Wednesday, January 18, 2012

Crazy Horse

Asked for her definition of eroticism, one of the members of the Crazy Horse’s staff offers this: “Seduction without offering yourself. Restraint.”

That’s not a bad way of describing Frederick Wiseman’s thoughtful, undogmatic approach to filmmaking, which layers on information without commentary, letting viewers draw their own conclusions. But Wiseman’s exploration of Paris’ Crazy Horse cabaret, which bills itself as the world’s classiest purveyor of nude dancing, is the opposite of a seduction.

Crazy Horse is your grandfather’s strip club, a place where Hugh Hefner would feel right at home, with its red velvet seating area and the lookalike bodies and strictly codified movements of its dancers. The performances are basically professionally staged strutting, stretching, and hip-shaking with a few classical ballet moves and circus-style acrobatics thrown in. (Philippe Decouflé, the choreographer who took over shortly before Wiseman and crew started filming, has worked with Cirque de Soleil, and it shows).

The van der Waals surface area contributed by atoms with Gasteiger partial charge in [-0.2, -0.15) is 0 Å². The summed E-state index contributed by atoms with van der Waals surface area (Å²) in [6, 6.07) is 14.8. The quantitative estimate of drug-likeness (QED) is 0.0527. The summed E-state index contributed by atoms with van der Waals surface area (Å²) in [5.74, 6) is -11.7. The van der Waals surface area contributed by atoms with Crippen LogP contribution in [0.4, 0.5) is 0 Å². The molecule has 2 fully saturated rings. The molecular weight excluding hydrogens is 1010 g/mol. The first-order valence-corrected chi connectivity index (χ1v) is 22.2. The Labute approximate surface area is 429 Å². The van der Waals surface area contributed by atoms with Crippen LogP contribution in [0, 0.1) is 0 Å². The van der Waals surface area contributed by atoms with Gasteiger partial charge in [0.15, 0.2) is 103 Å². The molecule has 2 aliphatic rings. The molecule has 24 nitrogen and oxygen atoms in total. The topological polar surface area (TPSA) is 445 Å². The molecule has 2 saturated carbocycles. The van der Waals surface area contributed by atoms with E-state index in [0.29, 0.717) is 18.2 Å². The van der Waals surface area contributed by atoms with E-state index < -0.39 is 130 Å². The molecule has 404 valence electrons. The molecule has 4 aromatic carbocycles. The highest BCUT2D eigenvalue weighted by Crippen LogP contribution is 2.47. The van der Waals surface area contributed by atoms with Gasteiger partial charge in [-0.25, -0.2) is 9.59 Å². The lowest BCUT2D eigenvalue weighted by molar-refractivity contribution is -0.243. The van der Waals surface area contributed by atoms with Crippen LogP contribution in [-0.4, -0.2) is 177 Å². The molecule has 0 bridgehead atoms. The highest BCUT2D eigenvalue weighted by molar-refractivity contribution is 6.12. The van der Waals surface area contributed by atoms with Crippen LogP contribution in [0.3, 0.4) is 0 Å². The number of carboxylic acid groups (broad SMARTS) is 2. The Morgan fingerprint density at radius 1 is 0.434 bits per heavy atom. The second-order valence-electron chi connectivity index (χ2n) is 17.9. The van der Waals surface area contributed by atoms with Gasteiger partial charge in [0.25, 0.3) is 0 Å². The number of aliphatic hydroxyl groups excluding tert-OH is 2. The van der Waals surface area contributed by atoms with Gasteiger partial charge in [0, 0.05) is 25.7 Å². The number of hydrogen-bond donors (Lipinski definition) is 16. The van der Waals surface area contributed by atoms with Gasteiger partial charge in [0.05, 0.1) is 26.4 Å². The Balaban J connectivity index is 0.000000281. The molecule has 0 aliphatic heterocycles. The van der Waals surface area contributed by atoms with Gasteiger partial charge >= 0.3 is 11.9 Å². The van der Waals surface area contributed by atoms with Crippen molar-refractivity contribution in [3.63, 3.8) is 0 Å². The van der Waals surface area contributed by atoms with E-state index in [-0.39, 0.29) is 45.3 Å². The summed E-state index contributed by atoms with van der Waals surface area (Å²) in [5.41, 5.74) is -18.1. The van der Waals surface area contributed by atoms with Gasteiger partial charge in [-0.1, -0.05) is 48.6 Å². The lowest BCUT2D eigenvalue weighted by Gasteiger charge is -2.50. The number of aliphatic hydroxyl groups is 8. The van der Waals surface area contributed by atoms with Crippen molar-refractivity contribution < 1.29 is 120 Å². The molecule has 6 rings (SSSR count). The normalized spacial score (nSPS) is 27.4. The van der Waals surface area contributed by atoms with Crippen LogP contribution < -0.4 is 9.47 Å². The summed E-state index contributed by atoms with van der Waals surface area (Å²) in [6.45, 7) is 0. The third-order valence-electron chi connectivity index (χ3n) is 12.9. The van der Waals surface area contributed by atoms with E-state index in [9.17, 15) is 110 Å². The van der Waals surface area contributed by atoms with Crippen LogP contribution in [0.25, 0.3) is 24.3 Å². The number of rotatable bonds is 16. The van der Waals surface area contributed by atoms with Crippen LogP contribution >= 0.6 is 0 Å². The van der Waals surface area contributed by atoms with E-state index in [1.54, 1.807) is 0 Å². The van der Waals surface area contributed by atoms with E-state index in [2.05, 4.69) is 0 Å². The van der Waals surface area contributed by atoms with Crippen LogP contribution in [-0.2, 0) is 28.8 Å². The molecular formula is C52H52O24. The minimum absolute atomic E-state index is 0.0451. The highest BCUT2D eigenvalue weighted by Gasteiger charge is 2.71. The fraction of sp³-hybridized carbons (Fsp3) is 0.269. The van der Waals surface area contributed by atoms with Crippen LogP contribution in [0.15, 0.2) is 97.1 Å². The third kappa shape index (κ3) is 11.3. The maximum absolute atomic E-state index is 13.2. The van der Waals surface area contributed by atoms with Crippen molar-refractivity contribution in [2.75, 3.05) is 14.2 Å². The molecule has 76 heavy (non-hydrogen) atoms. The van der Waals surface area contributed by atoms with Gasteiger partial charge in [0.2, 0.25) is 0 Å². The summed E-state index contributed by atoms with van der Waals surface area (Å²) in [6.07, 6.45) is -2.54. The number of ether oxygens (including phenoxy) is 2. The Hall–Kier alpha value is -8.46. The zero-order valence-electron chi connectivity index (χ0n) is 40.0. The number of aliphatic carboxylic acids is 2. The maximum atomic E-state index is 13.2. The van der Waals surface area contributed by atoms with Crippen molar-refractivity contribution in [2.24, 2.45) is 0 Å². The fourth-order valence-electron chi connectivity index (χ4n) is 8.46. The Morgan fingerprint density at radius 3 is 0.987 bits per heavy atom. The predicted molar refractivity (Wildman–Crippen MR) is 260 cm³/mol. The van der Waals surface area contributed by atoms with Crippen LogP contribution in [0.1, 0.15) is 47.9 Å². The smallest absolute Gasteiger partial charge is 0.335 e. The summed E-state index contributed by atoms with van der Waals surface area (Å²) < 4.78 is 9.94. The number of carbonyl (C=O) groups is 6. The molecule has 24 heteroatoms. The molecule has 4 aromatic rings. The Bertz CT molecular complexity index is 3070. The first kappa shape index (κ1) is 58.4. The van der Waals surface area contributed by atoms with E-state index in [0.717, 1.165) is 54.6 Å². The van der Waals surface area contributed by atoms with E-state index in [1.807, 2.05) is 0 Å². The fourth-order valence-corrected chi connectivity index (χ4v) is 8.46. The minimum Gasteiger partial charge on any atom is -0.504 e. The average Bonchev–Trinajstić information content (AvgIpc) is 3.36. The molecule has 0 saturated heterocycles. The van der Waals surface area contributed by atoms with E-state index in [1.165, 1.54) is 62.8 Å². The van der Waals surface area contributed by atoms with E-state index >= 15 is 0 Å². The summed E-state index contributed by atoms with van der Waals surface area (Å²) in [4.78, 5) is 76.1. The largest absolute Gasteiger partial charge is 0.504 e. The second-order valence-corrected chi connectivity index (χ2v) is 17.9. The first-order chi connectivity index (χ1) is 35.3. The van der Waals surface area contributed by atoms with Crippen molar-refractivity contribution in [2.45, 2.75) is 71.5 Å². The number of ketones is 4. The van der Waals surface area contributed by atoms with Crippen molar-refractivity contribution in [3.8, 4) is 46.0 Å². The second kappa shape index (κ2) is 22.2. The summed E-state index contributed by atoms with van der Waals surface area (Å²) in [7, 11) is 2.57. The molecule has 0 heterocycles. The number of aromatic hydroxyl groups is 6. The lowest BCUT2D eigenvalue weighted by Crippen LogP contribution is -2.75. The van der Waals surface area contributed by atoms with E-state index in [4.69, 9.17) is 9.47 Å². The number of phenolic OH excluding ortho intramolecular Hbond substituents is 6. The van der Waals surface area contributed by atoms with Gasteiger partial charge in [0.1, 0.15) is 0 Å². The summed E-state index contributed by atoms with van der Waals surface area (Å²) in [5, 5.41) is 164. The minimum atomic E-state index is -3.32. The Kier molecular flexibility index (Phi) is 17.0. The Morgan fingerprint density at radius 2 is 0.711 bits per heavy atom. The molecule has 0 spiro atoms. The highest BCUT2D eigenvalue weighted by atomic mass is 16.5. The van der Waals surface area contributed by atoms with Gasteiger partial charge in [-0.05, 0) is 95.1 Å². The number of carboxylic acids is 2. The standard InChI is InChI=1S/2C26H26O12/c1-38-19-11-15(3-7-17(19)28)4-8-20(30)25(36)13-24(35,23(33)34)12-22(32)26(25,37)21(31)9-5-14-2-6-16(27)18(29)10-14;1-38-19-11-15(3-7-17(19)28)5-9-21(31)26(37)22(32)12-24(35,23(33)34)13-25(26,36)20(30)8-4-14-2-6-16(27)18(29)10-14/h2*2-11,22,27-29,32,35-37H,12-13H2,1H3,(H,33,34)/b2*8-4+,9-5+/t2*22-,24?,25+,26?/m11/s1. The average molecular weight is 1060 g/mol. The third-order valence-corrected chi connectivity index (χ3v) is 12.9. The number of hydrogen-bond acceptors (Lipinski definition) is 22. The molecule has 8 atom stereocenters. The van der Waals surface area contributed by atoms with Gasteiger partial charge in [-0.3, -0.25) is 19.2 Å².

Decouflé pontificates about artistic freedom and how he’s infusing new life in the old institution, but we don’t see enough of the choreography to judge for ourselves what he’s changed or how well it works. Director/editor Wiseman and cinematographer John Davey zoom in tight on pieces of the women’s bodies as they dance, reducing them to twisting torsos or swaying butts (Crazy Horse founder Alain Bernardin’s ass fetish is one tradition Decouflé seems happy to maintain). And after a while, wiggling butts get kinda tedious, no matter how nicely rounded and lit they may be.

Wiseman’s trademark direct cinema style can get frustrating, too. Why are those women periodically cooing into a mike? Will those sounds be incorporated into dances? The dancers themselves remain ciphers, since we almost never hear them speak and we never hear what their work means to them, though we get a couple of conflicting theories about that from the men who direct them.

The absence of the dancers’ point of view and the fetishistic focus on their body may be meant as a sly comment on their objectification, but it leaves a frustrating hole at the center of the story. This time around, the fly on the wall may just be buzzing around in circles.

Written for The L Magazine

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